With scrappy warblers like Kellie Pickler and Bucky Covington trying to out-twang each other on American Idol, country music is hotter than a corn dog at a county fair.
One reason is that almost anybody can sing it. Even mopes who argue that NASCAR isn't a real sport have been known to fall back on "The Gambler" when their friends drag them out for karaoke night. And the ladyfolk love the Dixie Chicks.
Which is why CMT Presents: Karaoke Revolution Country -- the fifth title in the hit sing-along-party series -- is the best edition yet, even if you don't have the stars and bars pinned up in your mom's basement.
CMT Presents: Karaoke Revolution Country
As with previous editions, the game play is as easy as losing fingers in farm machinery. While singing into the microphone (included with the game), you're judged on how well you match the pitch. You can go up or down an octave, depending on your range, and an on-screen arrow will help those with tin ears. Hit all the right notes and you'll earn "Platinum Record" status; sing off-key and you'll be booed offstage faster than Billy Ray Cyrus at a bar mitzvah.
The selection of 35 songs calls for a yee-haw whether you're into classic country ("Stand by Your Man," "I Walk the Line," "All My Ex's Live in Texas") or the pop-Nashville, city-slicker stuff ("Independence Day," "It's Your Love," "Wide Open Spaces"). While "Anything but country" is a popular answer to "What kind of music do you like?", you may be surprised by how many of these songs you already know, such as "Good Ol' Boys" (the theme from Dukes of Hazzard). If none of that wins you over, just pick up a case of Schlitz and unlock the secret track: Garth Brooks' "Friends in Low Places." Who's up for a road trip to Dollywood?
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Tons of games let you customize a generic stable of characters, and Country is no exception -- you even get your choice of mullets! But using the EyeToy camera (sold separately) to graft your face into the game adds an extra level of realism to your Nashville Star fantasies. There's nothing quite like seeing yourself in a 10-gallon hat and tight Levi's, doing the boot-scootin' boogie for a bunch of slack-jawed yokels.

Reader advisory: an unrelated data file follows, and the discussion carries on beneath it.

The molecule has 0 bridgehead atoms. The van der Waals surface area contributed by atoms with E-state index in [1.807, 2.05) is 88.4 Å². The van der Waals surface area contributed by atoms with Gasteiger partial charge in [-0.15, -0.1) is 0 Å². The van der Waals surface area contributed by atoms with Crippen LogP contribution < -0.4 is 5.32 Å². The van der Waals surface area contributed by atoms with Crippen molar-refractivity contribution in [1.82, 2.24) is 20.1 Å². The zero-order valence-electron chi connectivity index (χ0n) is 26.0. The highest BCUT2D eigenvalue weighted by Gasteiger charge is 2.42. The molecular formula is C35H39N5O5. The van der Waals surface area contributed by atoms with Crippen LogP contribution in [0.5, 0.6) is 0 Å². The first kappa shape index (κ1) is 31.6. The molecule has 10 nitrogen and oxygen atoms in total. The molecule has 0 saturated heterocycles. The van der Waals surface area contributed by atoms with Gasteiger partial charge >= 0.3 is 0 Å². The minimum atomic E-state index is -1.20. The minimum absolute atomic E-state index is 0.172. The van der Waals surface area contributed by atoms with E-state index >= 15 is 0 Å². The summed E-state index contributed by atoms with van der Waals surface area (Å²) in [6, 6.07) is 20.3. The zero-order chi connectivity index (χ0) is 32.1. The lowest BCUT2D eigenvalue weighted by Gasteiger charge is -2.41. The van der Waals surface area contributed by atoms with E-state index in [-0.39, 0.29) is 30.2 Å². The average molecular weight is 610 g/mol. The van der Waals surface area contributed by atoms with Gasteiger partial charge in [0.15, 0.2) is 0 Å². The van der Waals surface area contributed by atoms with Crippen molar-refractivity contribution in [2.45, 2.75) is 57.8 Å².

Duets are the cornerstone of country, and if Ma and Pa buy you a second microphone, you can engage friends in rhinestone-studded sing-offs and the head-to-head "Knockout" mode, where you sling notes like mud at a tractor pull. Country rounds out the southern goodness with several singing-based mini-games like "Yo! Dude! Rock!" (a voice-activated whack-a-mole of sorts). These extras are gimmicky, but addictive -- though it would've been nice if they'd hewed a bit more closely to the spurs-and-chaps theme.
The extra hardware that music games require can make them prohibitively expensive for trailer trash like us, but at 40 bucks, Country is a better investment than the singing fish over your dinner table. And you'll get more mileage out of it than you do that busted-up Ford you've got up on blocks in your front yard.
The wise owner of a fried-chicken chain once said that you've gotta know when to hold 'em and know when to fold 'em. Karaoke Country definitely belongs in the hold 'em category.